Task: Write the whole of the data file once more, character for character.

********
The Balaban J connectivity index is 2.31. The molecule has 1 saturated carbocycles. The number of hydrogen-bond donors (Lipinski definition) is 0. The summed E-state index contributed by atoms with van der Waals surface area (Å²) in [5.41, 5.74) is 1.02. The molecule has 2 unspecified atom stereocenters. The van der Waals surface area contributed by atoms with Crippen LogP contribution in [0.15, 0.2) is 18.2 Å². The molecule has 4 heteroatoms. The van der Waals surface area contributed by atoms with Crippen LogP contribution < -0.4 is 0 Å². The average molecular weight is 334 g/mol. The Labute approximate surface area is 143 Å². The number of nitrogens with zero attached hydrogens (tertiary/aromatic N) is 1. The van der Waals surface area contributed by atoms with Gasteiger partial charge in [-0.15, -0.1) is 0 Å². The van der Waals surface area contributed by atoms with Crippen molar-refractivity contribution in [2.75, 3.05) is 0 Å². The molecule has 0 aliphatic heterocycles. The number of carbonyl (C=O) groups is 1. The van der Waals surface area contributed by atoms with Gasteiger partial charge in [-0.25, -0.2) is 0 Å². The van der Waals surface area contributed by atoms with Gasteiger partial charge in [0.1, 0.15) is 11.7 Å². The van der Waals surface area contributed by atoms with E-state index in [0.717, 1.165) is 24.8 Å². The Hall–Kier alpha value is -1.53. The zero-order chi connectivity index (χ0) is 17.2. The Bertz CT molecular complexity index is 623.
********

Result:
The Balaban J connectivity index is 2.31. The molecule has 1 saturated carbocycles. The number of hydrogen-bond donors (Lipinski definition) is 0. The summed E-state index contributed by atoms with van der Waals surface area (Å²) in [5.41, 5.74) is 1.02. The molecule has 2 unspecified atom stereocenters. The van der Waals surface area contributed by atoms with Crippen LogP contribution in [0.15, 0.2) is 18.2 Å². The molecule has 4 heteroatoms. The van der Waals surface area contributed by atoms with Crippen LogP contribution < -0.4 is 0 Å². The average molecular weight is 334 g/mol. The Labute approximate surface area is 143 Å². The number of nitrogens with zero attached hydrogens (tertiary/aromatic N) is 1. The van der Waals surface area contributed by atoms with Gasteiger partial charge in [-0.15, -0.1) is 0 Å². The van der Waals surface area contributed by atoms with Crippen molar-refractivity contribution in [2.75, 3.05) is 0 Å². The molecule has 0 aliphatic heterocycles. The number of carbonyl (C=O) groups is 1. The van der Waals surface area contributed by atoms with Gasteiger partial charge in [-0.25, -0.2) is 0 Å². The van der Waals surface area contributed by atoms with Gasteiger partial charge in [0.1, 0.15) is 11.7 Å². The van der Waals surface area contributed by atoms with E-state index in [0.717, 1.165) is 24.8 Å². The Hall–Kier alpha value is -1.53. The zero-order chi connectivity index (χ0) is 17.2. The Bertz CT molecular complexity index is 623.